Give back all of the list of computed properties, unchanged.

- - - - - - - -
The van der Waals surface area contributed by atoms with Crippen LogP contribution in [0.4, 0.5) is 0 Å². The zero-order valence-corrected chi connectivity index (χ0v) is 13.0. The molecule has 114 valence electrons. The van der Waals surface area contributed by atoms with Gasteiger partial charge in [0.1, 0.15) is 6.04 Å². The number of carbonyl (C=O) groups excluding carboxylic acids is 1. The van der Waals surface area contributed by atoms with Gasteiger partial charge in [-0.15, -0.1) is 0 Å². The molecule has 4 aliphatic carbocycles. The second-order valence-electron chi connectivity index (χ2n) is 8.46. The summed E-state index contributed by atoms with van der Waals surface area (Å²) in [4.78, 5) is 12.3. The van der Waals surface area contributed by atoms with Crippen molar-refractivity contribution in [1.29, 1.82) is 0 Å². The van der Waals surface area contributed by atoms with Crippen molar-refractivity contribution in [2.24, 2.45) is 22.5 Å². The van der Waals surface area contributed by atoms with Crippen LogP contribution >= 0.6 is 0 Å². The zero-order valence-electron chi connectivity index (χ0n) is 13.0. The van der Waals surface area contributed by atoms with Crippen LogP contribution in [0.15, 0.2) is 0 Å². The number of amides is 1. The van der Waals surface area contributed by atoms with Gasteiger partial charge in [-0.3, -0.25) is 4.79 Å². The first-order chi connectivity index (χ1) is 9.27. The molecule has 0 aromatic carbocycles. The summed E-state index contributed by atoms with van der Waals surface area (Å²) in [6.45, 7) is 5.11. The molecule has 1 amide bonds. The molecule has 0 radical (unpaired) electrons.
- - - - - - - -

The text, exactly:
The van der Waals surface area contributed by atoms with Crippen LogP contribution in [0.4, 0.5) is 0 Å². The zero-order valence-corrected chi connectivity index (χ0v) is 13.0. The molecule has 114 valence electrons. The van der Waals surface area contributed by atoms with Gasteiger partial charge in [0.1, 0.15) is 6.04 Å². The number of carbonyl (C=O) groups excluding carboxylic acids is 1. The van der Waals surface area contributed by atoms with Gasteiger partial charge in [-0.15, -0.1) is 0 Å². The molecule has 4 aliphatic carbocycles. The second-order valence-electron chi connectivity index (χ2n) is 8.46. The summed E-state index contributed by atoms with van der Waals surface area (Å²) in [4.78, 5) is 12.3. The van der Waals surface area contributed by atoms with Crippen molar-refractivity contribution in [1.29, 1.82) is 0 Å². The van der Waals surface area contributed by atoms with Crippen molar-refractivity contribution in [2.24, 2.45) is 22.5 Å². The van der Waals surface area contributed by atoms with Crippen LogP contribution >= 0.6 is 0 Å². The zero-order valence-electron chi connectivity index (χ0n) is 13.0. The van der Waals surface area contributed by atoms with Crippen LogP contribution in [0.15, 0.2) is 0 Å². The number of amides is 1. The van der Waals surface area contributed by atoms with Gasteiger partial charge in [-0.3, -0.25) is 4.79 Å². The first-order chi connectivity index (χ1) is 9.27. The molecule has 0 aromatic carbocycles. The summed E-state index contributed by atoms with van der Waals surface area (Å²) in [6.45, 7) is 5.11. The molecule has 1 amide bonds. The molecule has 0 radical (unpaired) electrons.